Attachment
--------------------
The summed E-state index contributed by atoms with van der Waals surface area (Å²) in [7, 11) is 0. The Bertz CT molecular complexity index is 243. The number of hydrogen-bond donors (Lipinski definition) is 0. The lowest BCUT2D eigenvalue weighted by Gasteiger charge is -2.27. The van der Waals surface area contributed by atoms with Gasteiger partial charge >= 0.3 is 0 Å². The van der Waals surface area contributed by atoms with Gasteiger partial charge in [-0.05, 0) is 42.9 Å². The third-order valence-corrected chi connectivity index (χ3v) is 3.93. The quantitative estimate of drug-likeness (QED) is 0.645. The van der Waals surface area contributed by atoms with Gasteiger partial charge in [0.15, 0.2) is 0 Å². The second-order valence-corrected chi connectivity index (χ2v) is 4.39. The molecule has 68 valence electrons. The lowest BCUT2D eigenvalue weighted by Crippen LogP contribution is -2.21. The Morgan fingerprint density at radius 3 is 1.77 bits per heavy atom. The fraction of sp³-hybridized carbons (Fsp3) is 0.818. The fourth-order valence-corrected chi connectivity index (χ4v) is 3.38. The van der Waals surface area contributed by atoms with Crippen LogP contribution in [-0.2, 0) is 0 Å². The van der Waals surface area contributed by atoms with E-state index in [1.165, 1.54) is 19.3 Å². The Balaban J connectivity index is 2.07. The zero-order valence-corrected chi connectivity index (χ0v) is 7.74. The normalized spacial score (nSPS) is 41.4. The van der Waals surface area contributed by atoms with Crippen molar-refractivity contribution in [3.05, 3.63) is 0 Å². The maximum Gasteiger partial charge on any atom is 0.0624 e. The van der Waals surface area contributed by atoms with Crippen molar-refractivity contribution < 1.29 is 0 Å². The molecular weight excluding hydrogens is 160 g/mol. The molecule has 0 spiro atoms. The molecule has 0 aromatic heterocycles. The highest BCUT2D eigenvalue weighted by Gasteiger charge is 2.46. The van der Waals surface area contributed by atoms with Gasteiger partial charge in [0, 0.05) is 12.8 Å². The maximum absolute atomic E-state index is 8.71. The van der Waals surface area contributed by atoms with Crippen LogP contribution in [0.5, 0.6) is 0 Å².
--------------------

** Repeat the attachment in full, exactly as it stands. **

The summed E-state index contributed by atoms with van der Waals surface area (Å²) in [7, 11) is 0. The Bertz CT molecular complexity index is 243. The number of hydrogen-bond donors (Lipinski definition) is 0. The lowest BCUT2D eigenvalue weighted by Gasteiger charge is -2.27. The van der Waals surface area contributed by atoms with Gasteiger partial charge >= 0.3 is 0 Å². The van der Waals surface area contributed by atoms with Gasteiger partial charge in [-0.05, 0) is 42.9 Å². The third-order valence-corrected chi connectivity index (χ3v) is 3.93. The quantitative estimate of drug-likeness (QED) is 0.645. The van der Waals surface area contributed by atoms with Gasteiger partial charge in [0.15, 0.2) is 0 Å². The second-order valence-corrected chi connectivity index (χ2v) is 4.39. The molecule has 68 valence electrons. The lowest BCUT2D eigenvalue weighted by Crippen LogP contribution is -2.21. The Morgan fingerprint density at radius 3 is 1.77 bits per heavy atom. The fraction of sp³-hybridized carbons (Fsp3) is 0.818. The fourth-order valence-corrected chi connectivity index (χ4v) is 3.38. The van der Waals surface area contributed by atoms with Crippen LogP contribution in [-0.2, 0) is 0 Å². The van der Waals surface area contributed by atoms with E-state index in [1.165, 1.54) is 19.3 Å². The Balaban J connectivity index is 2.07. The zero-order valence-corrected chi connectivity index (χ0v) is 7.74. The normalized spacial score (nSPS) is 41.4. The van der Waals surface area contributed by atoms with Crippen molar-refractivity contribution in [3.05, 3.63) is 0 Å². The maximum Gasteiger partial charge on any atom is 0.0624 e. The van der Waals surface area contributed by atoms with Crippen molar-refractivity contribution < 1.29 is 0 Å². The molecular weight excluding hydrogens is 160 g/mol. The molecule has 0 spiro atoms. The molecule has 0 aromatic heterocycles. The highest BCUT2D eigenvalue weighted by Gasteiger charge is 2.46. The van der Waals surface area contributed by atoms with Gasteiger partial charge in [0, 0.05) is 12.8 Å². The maximum absolute atomic E-state index is 8.71. The van der Waals surface area contributed by atoms with Crippen LogP contribution in [0.5, 0.6) is 0 Å².